Mpho Tshisaphungo

Keeping an eye on space weather

The most powerful solar flare in 12 years erupted on the sun on 6 September 2017, flinging superheated gases into the solar system and towards Earth. But what many in the public consider an incredible occurrence is just another day at the office for Mpho Tshisaphungo. This Space Weather Practitioner at the South African National Space Agency is part of a team keeping a close eye on our life-giving but temperamental star.

Mpho Tshisaphungo works as a Space Weather Practitioner at SANSA in Hermanus. This involves monitoring the local effects of space weather at the Space Weather Centre.

Tshisaphungo cut her teeth doing a BSc in Mathematics and Physics at the University of Venda, and never saw herself doing this kind of job until a space science winter school at SANSA in Hermanus captured her curiosity and never let go.

“Learning about space science and technology opened up a whole new world for me, and I was fascinated,” she says. “During the winter school I spent a lot of time with the SANSA researchers who recognised my potential and offered me an opportunity to continue my studies.”

The recent solar flare demonstrates a typical day for Tshisaphungo, who prepares a space weather bulletin every day after making sure SANSA’s space weather information display is up to date. “Every day I check various images of the Sun for active regions that could produce solar flares.”

She also looks at solar wind data as it has a direct influence on the Earth’s magnetic field. “I check the measurements of the Earth’s magnetic field to see if there has been any disturbance,” she says.

Tshisaphungo constantly monitors radio wave propagation conditions that affect high frequency communication. The burst of radiation from the recent solar flare was so intense that it caused high frequency (HF) radio blackouts affecting mostly Africa and Europe.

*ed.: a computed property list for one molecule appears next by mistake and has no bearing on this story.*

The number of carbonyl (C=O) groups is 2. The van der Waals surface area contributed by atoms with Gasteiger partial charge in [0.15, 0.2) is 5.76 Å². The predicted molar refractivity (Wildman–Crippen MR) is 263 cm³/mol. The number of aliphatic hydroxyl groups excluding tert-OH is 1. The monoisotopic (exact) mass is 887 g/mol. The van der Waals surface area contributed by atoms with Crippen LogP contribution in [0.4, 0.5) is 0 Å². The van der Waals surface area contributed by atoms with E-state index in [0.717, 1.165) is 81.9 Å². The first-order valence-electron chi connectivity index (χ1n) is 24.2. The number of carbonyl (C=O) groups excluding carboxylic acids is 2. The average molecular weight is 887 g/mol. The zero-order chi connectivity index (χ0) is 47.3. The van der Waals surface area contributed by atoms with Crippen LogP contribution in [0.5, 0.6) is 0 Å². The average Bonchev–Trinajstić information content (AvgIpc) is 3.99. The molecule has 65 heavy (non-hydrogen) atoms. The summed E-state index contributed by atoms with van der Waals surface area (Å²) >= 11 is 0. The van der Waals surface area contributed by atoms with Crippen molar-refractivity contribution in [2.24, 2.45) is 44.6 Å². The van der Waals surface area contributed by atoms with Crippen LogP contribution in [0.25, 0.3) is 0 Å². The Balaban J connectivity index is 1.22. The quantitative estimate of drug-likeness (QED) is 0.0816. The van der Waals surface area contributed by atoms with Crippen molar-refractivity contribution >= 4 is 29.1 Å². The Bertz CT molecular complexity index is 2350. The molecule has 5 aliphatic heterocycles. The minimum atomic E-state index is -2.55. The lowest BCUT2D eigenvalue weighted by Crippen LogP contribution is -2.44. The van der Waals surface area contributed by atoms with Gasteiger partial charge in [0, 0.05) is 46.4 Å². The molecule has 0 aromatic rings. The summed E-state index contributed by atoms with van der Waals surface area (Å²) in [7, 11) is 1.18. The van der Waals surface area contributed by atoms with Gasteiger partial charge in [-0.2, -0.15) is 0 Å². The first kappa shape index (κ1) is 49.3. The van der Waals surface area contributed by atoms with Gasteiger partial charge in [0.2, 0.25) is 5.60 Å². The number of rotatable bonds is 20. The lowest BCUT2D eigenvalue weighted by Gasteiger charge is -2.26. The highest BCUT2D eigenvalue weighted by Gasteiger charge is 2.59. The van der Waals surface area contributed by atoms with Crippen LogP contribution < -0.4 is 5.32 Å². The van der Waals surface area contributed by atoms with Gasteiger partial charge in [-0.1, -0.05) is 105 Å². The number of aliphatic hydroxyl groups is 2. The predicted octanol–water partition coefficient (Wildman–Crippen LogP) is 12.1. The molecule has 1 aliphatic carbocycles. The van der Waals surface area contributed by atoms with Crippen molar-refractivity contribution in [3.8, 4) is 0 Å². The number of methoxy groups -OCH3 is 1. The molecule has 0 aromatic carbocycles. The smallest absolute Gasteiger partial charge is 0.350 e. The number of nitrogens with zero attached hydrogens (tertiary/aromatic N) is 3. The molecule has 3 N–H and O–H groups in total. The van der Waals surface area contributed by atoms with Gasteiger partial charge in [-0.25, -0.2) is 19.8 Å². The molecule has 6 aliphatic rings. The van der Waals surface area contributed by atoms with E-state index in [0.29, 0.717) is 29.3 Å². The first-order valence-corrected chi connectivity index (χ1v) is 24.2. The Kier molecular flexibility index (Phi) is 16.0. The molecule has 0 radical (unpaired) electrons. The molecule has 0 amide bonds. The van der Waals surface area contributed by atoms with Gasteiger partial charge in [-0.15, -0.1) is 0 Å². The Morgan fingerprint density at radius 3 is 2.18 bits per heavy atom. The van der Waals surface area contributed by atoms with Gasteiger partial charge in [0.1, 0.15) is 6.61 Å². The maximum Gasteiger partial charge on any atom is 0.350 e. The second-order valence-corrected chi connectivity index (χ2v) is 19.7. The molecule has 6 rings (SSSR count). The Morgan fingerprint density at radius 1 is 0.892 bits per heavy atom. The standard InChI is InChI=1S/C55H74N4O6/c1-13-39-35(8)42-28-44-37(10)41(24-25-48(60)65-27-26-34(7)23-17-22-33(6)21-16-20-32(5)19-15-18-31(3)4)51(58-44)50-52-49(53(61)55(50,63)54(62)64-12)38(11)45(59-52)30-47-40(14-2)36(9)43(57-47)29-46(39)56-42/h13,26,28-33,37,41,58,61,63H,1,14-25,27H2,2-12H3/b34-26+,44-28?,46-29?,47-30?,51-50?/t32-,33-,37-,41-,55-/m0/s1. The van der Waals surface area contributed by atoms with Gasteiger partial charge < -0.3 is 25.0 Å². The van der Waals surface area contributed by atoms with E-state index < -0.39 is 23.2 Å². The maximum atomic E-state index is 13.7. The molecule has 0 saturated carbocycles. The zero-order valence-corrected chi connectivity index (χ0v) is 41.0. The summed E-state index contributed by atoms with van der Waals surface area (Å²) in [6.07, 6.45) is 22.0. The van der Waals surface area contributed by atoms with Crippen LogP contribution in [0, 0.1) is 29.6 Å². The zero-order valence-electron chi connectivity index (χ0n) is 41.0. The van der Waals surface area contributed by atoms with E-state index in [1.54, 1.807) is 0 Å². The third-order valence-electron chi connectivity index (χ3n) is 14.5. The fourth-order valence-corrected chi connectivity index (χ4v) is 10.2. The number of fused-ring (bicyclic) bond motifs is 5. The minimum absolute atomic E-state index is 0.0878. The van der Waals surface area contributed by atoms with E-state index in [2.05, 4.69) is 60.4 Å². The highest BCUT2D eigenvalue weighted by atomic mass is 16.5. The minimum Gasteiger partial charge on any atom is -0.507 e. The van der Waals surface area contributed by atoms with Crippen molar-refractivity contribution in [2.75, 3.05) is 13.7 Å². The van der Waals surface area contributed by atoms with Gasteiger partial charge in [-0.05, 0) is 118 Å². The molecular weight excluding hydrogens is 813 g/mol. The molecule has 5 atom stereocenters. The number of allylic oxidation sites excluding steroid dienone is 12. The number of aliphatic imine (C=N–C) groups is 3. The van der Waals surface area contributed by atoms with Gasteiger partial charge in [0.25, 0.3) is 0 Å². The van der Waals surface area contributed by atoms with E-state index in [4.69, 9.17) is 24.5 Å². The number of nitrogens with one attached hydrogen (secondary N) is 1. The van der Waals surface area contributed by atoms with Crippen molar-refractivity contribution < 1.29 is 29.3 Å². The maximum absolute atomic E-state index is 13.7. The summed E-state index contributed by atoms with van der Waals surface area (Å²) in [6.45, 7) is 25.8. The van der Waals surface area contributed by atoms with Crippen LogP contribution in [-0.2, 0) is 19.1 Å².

“It is fascinating to see how dynamic the Sun can be on a day-to-day basis. Every day I learn something new in my quest to gain a deeper understanding of the nature of our Sun,” she says. “One thing is for sure, the Sun is always full of surprises!”

Since space weather is a fairly new field of research on the continent, Tshisaphungo hopes that her work will help develop knowledge of the field in Africa and the rest of the world.

She says a highlight of her job is that she gets to travel around the globe and rub shoulders with international space weather experts.

Tshisaphungo has in the past represented SANSA at the European Space Weather Week:  “It’s a great honour to represent South Africa and have an opportunity to showcase our potential and expertise to the rest of the world.”

“Another highlight was being selected as a member of the South African national working group for the Scientific Committee on Solar-Terrestrial Physics and the Committee on Space Research,” she says.

Tshisaphungo enjoys the responsibility of organising space weather courses and training programmes as well as participating in meetings with organisations in SA and around the world.

“I also enjoy leading some of the international project collaborations and making sure that the work I do contributes towards achieving SANSA’s goals.”

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